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The on-going political struggle for recognition of the rights of Anglophone Cameroon as stated in the Constitution of 1961 led to the strike of Anglophone lawyers and teachers.  This strike is now in its fourth month.  Given the strike of the teachers, students on every level, nursery to university have been out of school since mid-December.  Efforts on the part of the Cameroonian government to get parents to send their children back to school have failed given the on-going presence of the military in major cities, arrests, and blocking of access to the internet since January 19th.  In addition, “Ghost town" days are held every Monday when all stores are closed and there is no vehicular traffic in the North and South regions.  Opposition leaders have been arrested and/or gone into exile adding to the difficulty of having meaningful dialogue to resolve the crisis.  The five Bishops of the Northwest and Southwest Regions sent a memorandum to President Paul Biya in December 2016 “… with a view to assisting the government to seek a lasting solution to this problem and enable its citizens to live in peace and harmony.” Please continue to pray for all those affected by this crisis and for wisdom for those who can help to facilitate dialogue.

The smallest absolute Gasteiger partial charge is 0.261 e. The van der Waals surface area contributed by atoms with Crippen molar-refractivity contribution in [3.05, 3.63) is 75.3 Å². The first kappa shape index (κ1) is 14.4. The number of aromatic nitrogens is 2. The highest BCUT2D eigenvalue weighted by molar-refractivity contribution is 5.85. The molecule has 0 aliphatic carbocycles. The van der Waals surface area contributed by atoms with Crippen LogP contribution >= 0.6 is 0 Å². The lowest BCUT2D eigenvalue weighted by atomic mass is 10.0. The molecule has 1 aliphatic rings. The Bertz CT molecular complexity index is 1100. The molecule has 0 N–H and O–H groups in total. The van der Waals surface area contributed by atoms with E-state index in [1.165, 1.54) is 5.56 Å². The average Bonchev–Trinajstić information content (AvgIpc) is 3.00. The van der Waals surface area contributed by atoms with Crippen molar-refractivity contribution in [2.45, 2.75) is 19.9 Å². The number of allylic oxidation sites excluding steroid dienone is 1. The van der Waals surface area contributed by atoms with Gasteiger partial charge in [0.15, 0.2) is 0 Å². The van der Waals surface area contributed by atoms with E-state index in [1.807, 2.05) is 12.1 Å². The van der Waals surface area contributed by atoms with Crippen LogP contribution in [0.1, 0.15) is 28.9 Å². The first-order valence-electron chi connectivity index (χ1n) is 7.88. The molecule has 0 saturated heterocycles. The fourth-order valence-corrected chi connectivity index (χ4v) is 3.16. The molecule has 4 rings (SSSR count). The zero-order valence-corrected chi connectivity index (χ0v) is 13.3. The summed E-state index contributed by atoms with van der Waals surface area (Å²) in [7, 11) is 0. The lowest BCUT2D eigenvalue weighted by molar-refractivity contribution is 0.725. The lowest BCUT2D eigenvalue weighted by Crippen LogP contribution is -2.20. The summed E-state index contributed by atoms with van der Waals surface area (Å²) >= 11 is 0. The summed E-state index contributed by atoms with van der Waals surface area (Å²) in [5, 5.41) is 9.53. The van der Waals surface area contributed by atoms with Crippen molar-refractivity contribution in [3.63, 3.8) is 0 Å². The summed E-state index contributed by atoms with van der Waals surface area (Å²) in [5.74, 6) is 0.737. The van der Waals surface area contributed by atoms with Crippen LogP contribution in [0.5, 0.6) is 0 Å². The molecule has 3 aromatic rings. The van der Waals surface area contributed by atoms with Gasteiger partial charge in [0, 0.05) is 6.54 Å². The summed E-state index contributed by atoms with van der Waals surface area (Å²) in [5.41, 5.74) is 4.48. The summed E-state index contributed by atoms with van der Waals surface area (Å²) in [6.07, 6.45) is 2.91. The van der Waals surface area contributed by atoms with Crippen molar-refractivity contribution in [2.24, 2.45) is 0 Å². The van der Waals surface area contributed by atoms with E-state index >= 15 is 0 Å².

(Sister Cathy Molloy now lives in the USA. She was a missionary in Cameroon for many years).

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Five Birthdays Celebrated!

Standing : Sisters Josephine Nestman, Pat Arsenault; Seated: Sisters Grace Martin, Ruth Penny, Emily Doherty 


On St. Patrick’s Day the Kingston CND’s celebrated the March birthdays of five sisters. The afternoon began with the shout “HEAR YE, HEAR YE” of the town crier regaled in Irish greens and calling all Congregation of Notre Dame Sisters in the name of the King of Limerick and rhyme to join in the fun of celebrating the five March birthdays and honouring the dear Saint himself.

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The Greening of Our Schools

Photo: Marie-Claire Dugas

An Outdoor Classroom for Project Based Stem (Science Technology Engineering Math)

LAND:  we are planting a school garden, butterflies for the youngest students, vegetables for P.O.T.S., flowers for Providence Rest, herbs for the kitchen, a berry patch for birds, and a heritage garden for our historical significance. Gardening has many positive impacts on learning, heath and community.

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